Business Owners... Claim Your Travel Cost As An Expense!
It generally costs money to make money. There are a lot of expenses involved in running a business, and most of them can be related to travel. The silver lining here is that is if you’re a self-employed business owner, you can deduct the motor vehicle expenses you paid out in order to bring income in.
The travel expenses you can claim are not restricted to gasoline. As long as they’re related to your business, you can deduct:
licence and registration fees
interest on money borrowed to buy a vehicle
maintenance and repairs
You’ll potentially save thousands when you claim everything on this list. However there are a couple of steps you should take, if you want to maximize your savings.
The first thing you need to do is establish a travel log. The purpose of this log is to keep a record of the total kilometres you drive on your personal time, and the kilometres you drive to earn income. This helps separate the kilometres and costs associated with travel for business purposes, versus personal kilometres (that you cannot claim as an expense). Your travel log supports the amount you can deduct of each of the expenses you have listed. These kinds of records are really important, especially if there’s an audit. You must be able to back-up your claim with solid evidence to avoid penalty.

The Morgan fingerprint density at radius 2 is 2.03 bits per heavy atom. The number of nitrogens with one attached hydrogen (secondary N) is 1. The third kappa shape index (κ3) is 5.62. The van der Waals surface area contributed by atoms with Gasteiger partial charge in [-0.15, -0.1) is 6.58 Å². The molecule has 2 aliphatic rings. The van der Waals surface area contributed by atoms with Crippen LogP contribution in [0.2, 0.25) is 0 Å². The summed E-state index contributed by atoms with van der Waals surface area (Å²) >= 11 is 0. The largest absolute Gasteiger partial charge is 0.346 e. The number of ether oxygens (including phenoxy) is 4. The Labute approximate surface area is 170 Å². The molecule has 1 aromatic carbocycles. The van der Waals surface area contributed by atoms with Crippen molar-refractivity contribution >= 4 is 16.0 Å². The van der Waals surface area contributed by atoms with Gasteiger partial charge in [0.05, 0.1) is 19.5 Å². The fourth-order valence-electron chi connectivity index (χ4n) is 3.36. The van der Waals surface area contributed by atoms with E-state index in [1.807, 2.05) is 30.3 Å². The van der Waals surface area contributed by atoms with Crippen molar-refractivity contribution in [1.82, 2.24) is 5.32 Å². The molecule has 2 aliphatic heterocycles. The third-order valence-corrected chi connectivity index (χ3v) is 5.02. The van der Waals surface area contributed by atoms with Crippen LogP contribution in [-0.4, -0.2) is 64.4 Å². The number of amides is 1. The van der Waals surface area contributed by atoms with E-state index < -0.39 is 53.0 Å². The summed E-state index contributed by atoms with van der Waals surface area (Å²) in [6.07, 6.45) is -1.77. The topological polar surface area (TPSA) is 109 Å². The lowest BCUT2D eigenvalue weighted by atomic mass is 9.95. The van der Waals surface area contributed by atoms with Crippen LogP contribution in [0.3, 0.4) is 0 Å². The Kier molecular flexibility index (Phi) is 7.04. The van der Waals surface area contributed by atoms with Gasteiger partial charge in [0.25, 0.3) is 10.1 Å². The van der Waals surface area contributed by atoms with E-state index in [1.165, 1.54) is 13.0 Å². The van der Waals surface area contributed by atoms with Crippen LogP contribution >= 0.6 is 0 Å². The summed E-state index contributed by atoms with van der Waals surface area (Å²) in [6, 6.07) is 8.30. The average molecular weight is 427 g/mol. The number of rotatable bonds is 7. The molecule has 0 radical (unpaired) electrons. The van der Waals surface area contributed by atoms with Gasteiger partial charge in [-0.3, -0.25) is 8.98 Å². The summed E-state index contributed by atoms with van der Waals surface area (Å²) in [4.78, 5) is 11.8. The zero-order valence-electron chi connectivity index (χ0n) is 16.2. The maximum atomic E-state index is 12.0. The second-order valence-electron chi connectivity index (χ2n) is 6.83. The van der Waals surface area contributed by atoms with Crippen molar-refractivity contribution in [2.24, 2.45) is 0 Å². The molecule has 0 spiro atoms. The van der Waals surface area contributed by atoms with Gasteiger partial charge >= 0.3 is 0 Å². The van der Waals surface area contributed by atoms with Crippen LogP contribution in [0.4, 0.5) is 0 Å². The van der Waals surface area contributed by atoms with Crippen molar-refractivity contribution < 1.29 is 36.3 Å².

Kilometres are not the only things you should include in your log in order to support your deduction. The best way to create an accurate logbook is to keep track of as much relevant information as you can. For each business trip, the Canada Revenue Agency recommends that you keep a record of:
number of kilometres driven
To make things easier, many people create a spreadsheet using these headings and just fill it in trip-by-trip. However you choose to do it, keeping a record of your motor vehicle expenses when you travel for business will pay off. Here is a great example provided on the Canada Revenue Agency website, which really “drives” home just how much you might be able to claim each year for business-related travel cost:
In short, you can see by Danielle’s hypothetical claim of $5,000 dollars, it’s definitely worth your while to keep track of all business-related vehicular activity. Just make sure you record the odometer reading of each vehicle at the start and end of your fiscal year. You can even change motor vehicles during the fiscal period; all you need to do is record the dates of these changes, the odometer reading when you buy, sell or trade the vehicle, and continue to maintain your travel log as usual.
The basic rule here is that if you can support it, then you can claim a percentage of it. Once you've establish a routine for keeping your log up to date, you’ll have your finger on the pulse of exactly what you spend on travel; and most importantly, lining your pockets with a few extra dollars each year, will feel practically effortless.